Re:Cognition Health is passionate about changing the future of Alzheimer’s disease and dementia and recognises National Dementia Carer’s Day on 11th September as an important awareness day to celebrate the amazing job undertaken by the estimated 670,000 dementia carers in the UK.
Re:Cognition Health’s content manager Christina Macdonald shares her top tips to help care for someone with dementia, after her experience of caring for her mother who had vascular dementia.
1. Enlist a support crew
You can’t do it on your own so you should enlist the support of trusted friends, family and neighbours and accept help when it is offered, even if you think you won’t need it straight away.
2. Knowledge is Power
Speak to professional organisations for advice and support – your local authority, Alzheimer’s Society, Age UK, Dementia UK, Carers UK, and visit online resources including The Alzheimer’s Show website – do your research on local support and funding available. More information on funding and available support can be found in Christina Macdonald’s new book, Dementia Care: A Guide (published by Sheldon Press, £7.99) and available on Amazon and in all good bookstores.
3. Mentally detach yourself when you need to
It’s important to remember that dementia is a disease of the brain, so a person with behaviour could be susceptible to sudden and unpredictable mood swings, often without warning. It is the disease talking, not the individual, and because they are unable to change their behaviour, you need to change yours by learning to detach yourself from the situation. Give them some space to calm down if need be.
4. Be in a good place when you visit
A person with dementia can be happy one minute and angry the next. As moods can be erratic, be prepared for all situations when you visit. If you are tired, stressed or not in a good place, it will not benefit either person. The person with dementia remembers how the carer makes them feel, so it is important to be upbeat and consistent and avoid a visit if you feel tired or fed up.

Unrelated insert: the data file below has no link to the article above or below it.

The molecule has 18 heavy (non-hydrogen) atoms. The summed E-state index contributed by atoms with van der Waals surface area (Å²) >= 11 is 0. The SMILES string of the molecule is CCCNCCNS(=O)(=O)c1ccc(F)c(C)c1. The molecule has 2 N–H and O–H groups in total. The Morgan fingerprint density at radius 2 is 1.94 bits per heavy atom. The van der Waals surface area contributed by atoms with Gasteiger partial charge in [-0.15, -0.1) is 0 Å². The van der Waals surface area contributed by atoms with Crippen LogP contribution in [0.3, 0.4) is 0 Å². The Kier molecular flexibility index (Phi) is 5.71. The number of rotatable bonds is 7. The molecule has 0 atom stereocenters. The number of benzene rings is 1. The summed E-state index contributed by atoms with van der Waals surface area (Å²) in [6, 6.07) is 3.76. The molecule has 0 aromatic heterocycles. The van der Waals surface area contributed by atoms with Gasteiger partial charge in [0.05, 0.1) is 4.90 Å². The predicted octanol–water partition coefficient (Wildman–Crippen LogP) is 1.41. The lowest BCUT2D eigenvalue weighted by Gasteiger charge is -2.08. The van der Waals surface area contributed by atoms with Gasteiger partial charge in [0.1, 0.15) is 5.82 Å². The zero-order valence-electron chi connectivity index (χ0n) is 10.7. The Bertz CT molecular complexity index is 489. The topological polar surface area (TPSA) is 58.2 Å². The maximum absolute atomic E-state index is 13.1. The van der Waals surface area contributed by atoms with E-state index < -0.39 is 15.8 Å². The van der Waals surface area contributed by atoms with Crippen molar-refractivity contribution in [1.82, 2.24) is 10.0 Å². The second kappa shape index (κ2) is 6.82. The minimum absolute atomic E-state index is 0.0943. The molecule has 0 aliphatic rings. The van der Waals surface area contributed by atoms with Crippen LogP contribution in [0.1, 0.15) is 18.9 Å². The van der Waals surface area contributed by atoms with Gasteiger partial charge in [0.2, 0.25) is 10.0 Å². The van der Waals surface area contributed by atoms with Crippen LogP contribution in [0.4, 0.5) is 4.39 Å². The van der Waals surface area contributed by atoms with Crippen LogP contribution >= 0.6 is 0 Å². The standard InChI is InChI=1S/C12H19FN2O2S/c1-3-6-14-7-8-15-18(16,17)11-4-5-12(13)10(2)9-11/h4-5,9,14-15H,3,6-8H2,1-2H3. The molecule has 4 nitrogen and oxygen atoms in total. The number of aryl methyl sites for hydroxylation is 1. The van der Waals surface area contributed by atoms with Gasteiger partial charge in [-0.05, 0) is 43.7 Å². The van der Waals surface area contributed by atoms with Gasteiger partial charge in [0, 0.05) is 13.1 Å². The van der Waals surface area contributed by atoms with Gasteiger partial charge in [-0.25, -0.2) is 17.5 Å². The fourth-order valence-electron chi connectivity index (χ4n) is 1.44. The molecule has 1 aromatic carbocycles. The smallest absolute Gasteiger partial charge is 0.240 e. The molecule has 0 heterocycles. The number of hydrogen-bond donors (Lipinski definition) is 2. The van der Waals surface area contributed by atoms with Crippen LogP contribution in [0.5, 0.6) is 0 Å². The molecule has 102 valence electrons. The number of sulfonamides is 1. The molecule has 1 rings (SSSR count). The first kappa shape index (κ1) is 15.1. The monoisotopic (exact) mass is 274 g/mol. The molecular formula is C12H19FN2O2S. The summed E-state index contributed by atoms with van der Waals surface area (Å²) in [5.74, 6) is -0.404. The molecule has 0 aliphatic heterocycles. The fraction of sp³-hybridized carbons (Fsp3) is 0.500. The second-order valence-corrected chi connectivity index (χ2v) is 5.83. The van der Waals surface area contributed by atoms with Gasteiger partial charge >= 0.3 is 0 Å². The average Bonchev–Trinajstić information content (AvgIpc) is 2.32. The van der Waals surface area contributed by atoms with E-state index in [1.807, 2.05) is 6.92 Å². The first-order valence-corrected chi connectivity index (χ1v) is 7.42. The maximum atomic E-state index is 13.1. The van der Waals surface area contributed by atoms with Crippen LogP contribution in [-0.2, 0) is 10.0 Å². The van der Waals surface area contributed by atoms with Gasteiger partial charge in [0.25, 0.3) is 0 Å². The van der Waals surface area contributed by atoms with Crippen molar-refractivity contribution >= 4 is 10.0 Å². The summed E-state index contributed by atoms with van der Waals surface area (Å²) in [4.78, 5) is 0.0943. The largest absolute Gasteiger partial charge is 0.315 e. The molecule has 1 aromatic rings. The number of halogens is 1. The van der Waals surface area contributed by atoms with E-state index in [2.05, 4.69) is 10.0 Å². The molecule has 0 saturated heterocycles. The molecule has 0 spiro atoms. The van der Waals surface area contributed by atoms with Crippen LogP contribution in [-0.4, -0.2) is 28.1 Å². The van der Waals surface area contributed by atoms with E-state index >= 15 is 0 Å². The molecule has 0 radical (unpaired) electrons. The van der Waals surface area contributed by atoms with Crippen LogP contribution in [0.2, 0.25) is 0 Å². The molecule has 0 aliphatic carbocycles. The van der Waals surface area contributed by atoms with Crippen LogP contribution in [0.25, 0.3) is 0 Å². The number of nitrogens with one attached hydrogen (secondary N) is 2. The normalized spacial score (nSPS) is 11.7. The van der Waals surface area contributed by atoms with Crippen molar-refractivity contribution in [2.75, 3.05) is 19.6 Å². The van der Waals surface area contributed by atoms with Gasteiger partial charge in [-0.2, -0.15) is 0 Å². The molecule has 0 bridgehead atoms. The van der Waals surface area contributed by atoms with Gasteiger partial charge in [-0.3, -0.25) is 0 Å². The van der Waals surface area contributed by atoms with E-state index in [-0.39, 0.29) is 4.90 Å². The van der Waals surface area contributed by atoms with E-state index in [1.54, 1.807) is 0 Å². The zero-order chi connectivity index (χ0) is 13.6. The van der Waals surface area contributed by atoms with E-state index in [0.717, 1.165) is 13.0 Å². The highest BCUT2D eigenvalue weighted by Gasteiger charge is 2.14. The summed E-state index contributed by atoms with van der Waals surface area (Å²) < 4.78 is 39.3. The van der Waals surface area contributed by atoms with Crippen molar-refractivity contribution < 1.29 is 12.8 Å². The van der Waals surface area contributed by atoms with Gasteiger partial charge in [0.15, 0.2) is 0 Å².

5. Exercise regularly
The endorphins released when exercising is mood enhancing. Exercising with the person you are caring for will benefit you both, helping to clear the mind and it may even help reduce symptoms of sundowning (when a person with dementia can be susceptible to mood swings late afternoon or early evening when the sun goes down).
6. Distract and deflect
Don’t talk about bereavements – even though they may have happened a very long time ago, they can be perceived as news to the person and trigger episodes of grief. When you can, change the subject when asked about where a deceased person is, you may find it’s a brief moment that you can move on from very quickly.
7. Encourage the person to socialise
Social interaction with others will make a difference to the person’s mood and mental awareness. Encourage the person to get involved in activities or mix with others as mental stimulation helps. Know when to back off if they don’t want to do something and don’t forget to mix yourself – befriending other carers is an excellent opportunity to vent, share and support, or having a coffee and a catch up with those unaffected by dementia will give you a chance to switch off from your caring duties.
A regular routine and a familiar environment will make the person feel secure. If you are planning a day trip, find a favourite haunt where the person feels comfortable or associates with happy memories.
The time will come when the person with dementia can no longer be left alone so it’s advisable to start planning, preparing and thinking about the future as soon as possible. Make sure paperwork is in order, organize a Lasting Power of Attorney while you still can for Property & Finance and Health & Welfare, notify the DVLA of the person’s dementia diagnosis and locate important documents you may need to manage in future – bank statements, bills, etc.
10. Look after yourself
A healthy carer makes a good carer; you can’t look after someone else if you don’t take care of yourself. You need to take time out, take regular breaks on a daily basis as well as short breaks away. Try not to feel burden down with guilt as it doesn’t help the situation.
For further information, visit the Re:Cognition Health website.
About Re:Cognition Health
Re:Cognition Health was established in 2011 to provide a specialist service in the neurological assessment and imaging of cognitive impairment, neurovascular diseases and traumatic brain injury, including the provision medico-legal expert opinion. The Re:Cognition Clinics in London, Essex, Surrey and Plymouth are also major centres for international trials of disease-modifying and new symptomatic drugs for Alzheimer’s disease and other neurological conditions.